Domestic IoT market up 8%
The Russian Internet-of-Things (IoT) market grew 8.3% year-on-year to $3.7 billion in 2019, according to the annual IDC survey. For the first time in the history of the Russian IoT, production surpassed transport and ranked first by the scope of application.
IDC Russia & CIS Research Director Elena Semenovskaya presented tentative results of 2019 for the Russian Internet-of-Things market at a prospective technology forum organised by the Internet Initiatives Development Fund and the Internet-of-Things Association.
According to the IDC, the domestic IoT market grew 8.3% year-on-year to $3.7 billion. Semenovskaya described 2019 as “a year of awareness”, which saw a fairly modest growth. “The challenges of integration and scalability faced by the first isolated projects slowed down the market,” she said.
The research showed that services ranked first amongst elements of the market structure (37%), compared to equipment, which was the leader of last year. However, in Semenovskaya’s words, the IDC disregarded services provided by insourcing companies or IT divisions. She noted that internal suppliers can “generate” at least 15% of the market volume. The demand for these types of services will continue to grow.
Another segment – equipment – accounted for 35% of the domestic IoT market. “The substantial share is explained by the implementation of additional devices and sensors supplying information from stages of business processes, which have not been covered before,” Semenovskaya said as she explained the research results.
The IDC expert said that the software segment was insignificant, considering the domestic market’s focus on hardware and services. “In this field [the software segment –ComNews], we see a 21% proportion, which is slightly below the world’s average,” Semenovskaya said. “We are expecting companies to invest more in analytical platforms, IoT platforms, etc.” The company believes that the significance of in-house products will reduce a bit when it becomes clear that it is difficult to scale them and to create a fully functional solution on their basis.
Given disconnection of the domestic IoT market, multiple actors, and non-transparency of projects, the IDC assessed the market using global methods based on IoT usage scenarios. There were 46-50 such scenarios at first [the IDC started to analyse the Russian IoT market three years ago – ComNews]. Their number has grown to 82 by now. “We rely on the basic set of technologies implemented in these scenarios, and local costs of services, hardware, and software. We view them in the context of economic factors and indicators,” Semenovskaya said in her comments on the assessment techniques.
As for sector breakdown, the correlation of forces also changed this year, the IDC expert said. Production took the lead; it was followed by transport and the consumer segment. Other industries, such as energy, wholesale and retail trade, and the public sector’s programs Smart City and Safe City, also have a growth potential.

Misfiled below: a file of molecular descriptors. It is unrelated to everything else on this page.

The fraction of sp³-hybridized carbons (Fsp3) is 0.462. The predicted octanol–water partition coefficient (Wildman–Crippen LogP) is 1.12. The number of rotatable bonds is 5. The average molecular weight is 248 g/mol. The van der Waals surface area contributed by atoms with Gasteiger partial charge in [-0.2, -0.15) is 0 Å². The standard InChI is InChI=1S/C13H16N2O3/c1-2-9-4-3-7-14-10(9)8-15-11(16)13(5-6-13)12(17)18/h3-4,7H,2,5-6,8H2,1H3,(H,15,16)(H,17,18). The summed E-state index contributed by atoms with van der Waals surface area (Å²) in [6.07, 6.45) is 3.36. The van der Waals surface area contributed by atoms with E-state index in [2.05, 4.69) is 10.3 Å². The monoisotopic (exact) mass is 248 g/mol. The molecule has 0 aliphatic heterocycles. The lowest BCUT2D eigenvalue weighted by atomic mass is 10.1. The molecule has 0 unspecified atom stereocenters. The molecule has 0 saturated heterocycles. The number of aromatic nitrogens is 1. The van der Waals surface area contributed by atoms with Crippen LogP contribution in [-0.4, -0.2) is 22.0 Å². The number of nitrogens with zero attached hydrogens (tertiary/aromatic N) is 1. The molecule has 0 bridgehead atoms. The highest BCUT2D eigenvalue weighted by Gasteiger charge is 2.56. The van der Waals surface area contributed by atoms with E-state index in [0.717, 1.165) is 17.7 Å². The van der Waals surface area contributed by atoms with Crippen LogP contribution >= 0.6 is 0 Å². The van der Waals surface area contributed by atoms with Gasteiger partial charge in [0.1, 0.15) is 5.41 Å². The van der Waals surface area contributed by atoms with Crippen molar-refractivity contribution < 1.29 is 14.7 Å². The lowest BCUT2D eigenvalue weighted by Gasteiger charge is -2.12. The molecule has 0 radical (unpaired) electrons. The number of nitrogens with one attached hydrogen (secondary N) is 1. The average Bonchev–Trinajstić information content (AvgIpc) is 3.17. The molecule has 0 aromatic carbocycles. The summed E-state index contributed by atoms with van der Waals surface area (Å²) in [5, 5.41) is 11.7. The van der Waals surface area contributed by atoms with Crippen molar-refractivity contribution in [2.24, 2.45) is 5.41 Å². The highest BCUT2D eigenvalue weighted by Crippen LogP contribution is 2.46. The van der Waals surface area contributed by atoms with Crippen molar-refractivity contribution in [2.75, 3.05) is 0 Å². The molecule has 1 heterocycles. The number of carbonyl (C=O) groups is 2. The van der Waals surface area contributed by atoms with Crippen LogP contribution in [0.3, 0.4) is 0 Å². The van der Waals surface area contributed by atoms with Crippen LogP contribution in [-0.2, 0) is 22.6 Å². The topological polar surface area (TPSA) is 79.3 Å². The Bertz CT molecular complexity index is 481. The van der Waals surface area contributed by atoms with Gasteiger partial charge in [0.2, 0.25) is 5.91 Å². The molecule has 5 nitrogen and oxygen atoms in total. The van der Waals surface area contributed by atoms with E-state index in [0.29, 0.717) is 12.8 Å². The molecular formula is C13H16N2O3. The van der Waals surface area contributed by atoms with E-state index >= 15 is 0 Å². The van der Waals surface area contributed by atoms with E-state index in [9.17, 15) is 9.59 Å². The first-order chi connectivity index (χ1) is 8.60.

The first place occupied by production evidences its huge potential, Director of the Ministry of Industry and Trade’s Department for Digital Technologies Vladimir Dozhdev said. “Compared to energy, transport, and agriculture, the Internet of Things has demonstrated an impressive growth in the processing industries. This is a truly unique moment for industries and developers. Enterprises are ready and reach out to developers; enterprises are searching for industry solutions. Everyone is focused on small or medium aspects of addressed problems,” he said.
For his part, Internet-of-Things Association Director Andrey Kolesnikov deems the third place occupied by the consumer segment to be important, since its share on the Russian IoT market has been traditionally modest in contrast to the ones of the United States and Europe. The IDC conclusion that production has surpassed transport is another pivotal moment highlighted by the Association head.
Nonetheless, Kolesnikov compared the growth on the Russian IoT market with the affiliated segment, online retail, where the growth had been much more pronounced. “There is a feeling that we are doing a crouch start but it is unclear what should be done for leaping and attaining a growth of 20-25%,” he said. In the opinion of Semenovskaya, companies need to be economically interested in the advantages of implementation. “Investments do not repay as long as the effect is low,” she said.
The IDC has a rather optimistic outlook for the Russian Internet-of-Things market in 2020 – the company is expecting a 19.7% growth. “The Russian Internet-of-Things market will be fostered by corporate digital initiatives, fragmentation of IoT device usage scenarios and technological development. IoT platforms and applications will eventually spread. The introduction of low-frequency standards and 5G projects will also have an influence on the market. First and foremost, the IoT is a tool of receiving additional data for business digitalisation needs,” Semenovskaya said.
The IDC thinks that both vendors and big companies will boost the development of the domestic IoT market. The latter will create corporate industrial platforms and foster other market actors. The government will also play a role: its position is important in the field of standardisation, funding, best practices, and national programmes.